I sort of hated having a due date when I was pregnant.
The thing I hated about it was that it was really just a doctor’s best guess. As a natural born planner, a guess wasn’t exactly what I was looking for. For such a monumental life change, I wanted a sure thing.
I spent most of my pregnancy operating under the assumption that Ryan wouldn’t arrive until pretty close to the due date. Then, at 34 weeks, a friend of mine pointed out that she’d had her son at 35 weeks. I ran home to pack a hospital bag, suddenly worried he’d come early.
And then I sat around and waited. And waited. AND WAITED. And the little stinker was 10 days late.
Still, when you’re pregnant, you can usually pinpoint the baby’s arrival to a span of 3-4 weeks. I’m realizing now what a luxury that is.
This time is very different. This time, there is no due date. I have no ultrasounds to share. There’s no growing bump to compare to the first time around.
But all the same, we’re expecting. I’m not going to give birth in nine months, but at some point (hopefully) this year, we will become a family of four.
We will spend the next few months proving ourselves worthy as parents and then one day (in three months? in eight months?), our agency will call us up and they’ll say they’ve found our child. Technically, we’ll foster our child first, for however many months (years?) it takes for his or her case to work its way through the legal system.
Ohhhh, the variables involved in growing your family this way. The variables run circles around my brain.
It’s actually a lot of the same variables you have with a pregnancy. You don’t know the child’s gender or personality or preferences. But with a baby, some of it doesn’t matter right away. Trial and error is your best friend. Screaming baby? Try milk. No? Try rocking. Still no? Change the diaper. Shift your position. Give them a different view. Take off a layer of clothing. And on and on.
When you screw it all up, when you still can’t stop the screaming, it’s fine because babies don’t remember. They might be mad, they might be uncomfortable, but they don’t know enough about the world to blame you for it.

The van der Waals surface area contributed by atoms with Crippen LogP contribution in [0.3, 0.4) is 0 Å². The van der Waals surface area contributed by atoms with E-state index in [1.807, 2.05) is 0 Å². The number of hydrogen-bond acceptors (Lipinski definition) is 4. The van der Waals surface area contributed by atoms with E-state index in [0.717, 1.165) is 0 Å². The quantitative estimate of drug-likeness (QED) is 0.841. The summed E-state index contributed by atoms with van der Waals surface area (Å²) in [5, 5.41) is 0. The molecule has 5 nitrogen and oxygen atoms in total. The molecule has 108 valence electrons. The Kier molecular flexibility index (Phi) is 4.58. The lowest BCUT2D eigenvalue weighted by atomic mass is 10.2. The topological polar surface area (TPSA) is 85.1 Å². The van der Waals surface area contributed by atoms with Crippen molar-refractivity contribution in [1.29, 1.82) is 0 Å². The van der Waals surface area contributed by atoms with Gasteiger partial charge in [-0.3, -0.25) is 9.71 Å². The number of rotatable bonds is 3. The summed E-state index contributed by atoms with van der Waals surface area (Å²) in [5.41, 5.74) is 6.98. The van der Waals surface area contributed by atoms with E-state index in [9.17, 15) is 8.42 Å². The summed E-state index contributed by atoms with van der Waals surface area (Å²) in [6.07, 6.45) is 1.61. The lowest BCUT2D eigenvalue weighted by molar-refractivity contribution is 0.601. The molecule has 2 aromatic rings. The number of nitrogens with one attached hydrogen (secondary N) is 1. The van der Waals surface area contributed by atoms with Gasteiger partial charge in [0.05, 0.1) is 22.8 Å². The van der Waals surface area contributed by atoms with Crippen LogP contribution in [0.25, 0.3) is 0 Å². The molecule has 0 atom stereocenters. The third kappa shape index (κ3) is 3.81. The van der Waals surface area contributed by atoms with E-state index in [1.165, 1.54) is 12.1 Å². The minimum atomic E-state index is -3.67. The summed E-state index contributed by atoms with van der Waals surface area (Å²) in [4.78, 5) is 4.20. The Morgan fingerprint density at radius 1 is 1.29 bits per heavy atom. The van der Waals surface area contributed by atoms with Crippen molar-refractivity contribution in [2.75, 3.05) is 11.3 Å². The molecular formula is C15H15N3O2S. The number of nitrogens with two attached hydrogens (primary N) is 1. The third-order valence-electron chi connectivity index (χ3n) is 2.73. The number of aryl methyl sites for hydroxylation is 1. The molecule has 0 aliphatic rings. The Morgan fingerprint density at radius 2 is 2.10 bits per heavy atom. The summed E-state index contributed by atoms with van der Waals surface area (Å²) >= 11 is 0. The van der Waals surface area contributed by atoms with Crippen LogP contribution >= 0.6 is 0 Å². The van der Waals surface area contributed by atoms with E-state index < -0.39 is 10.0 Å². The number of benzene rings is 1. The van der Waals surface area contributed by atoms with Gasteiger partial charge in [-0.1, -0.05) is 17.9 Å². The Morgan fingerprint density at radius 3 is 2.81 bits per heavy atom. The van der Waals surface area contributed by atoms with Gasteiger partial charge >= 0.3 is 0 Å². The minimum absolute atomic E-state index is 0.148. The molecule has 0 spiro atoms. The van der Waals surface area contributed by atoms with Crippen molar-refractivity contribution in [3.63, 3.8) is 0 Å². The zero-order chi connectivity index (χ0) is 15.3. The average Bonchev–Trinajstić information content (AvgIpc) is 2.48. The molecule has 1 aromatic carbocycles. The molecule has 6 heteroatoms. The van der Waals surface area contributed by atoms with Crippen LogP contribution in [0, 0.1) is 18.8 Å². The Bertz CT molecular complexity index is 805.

We’re not having a baby, though. We’re requesting a young child, approximately Ryan’s age, give or take a couple years in either direction. And experience tells me that a 3- to 5-year-old knows when you’re screwing it all up.
You’ve got to be a little more on your game with a preschooler. They might hate the color green but you don’t know that, so you give them the green cup and it enunciates a key insecurity in both of you: You’re not the real mom. You’re an impostor. A mom would have known her child hates green but loves red. A mom would have reached automatically for the red cup.
This time, though, I know better than to spend too much time treading in my own worry. It’s a stressful waste of time, one that doesn’t change life’s outcomes.
I worried Ryan would be colicky. He wasn’t. I worried we wouldn’t bond right away. We did. I worried he’d be born with some kind of developmental delay. Nope, all good.
I didn’t worry his immune system would be a pathetic revolving door of germs for the first two years. But it was. So, what’s the point in worrying when I always worry about the wrong things?
Instead, I’m focusing on that which I can control. I can fill out the 1-inch-thick pile of paperwork. I can set up the kid’s room. I can line up babysitters for our adoption training sessions.
And, I can follow Ryan’s lead. Four-year-olds are wise, you know. He doesn’t worry about timelines or what-ifs. His concerns are much simpler yet somehow more profound.
He wants to know whether his brother or sister will watch movies with him; more importantly, he wants to know whether I’ll make two bowls of popcorn so they can each have one.
Two bowls of popcorn. Yes, I can do that.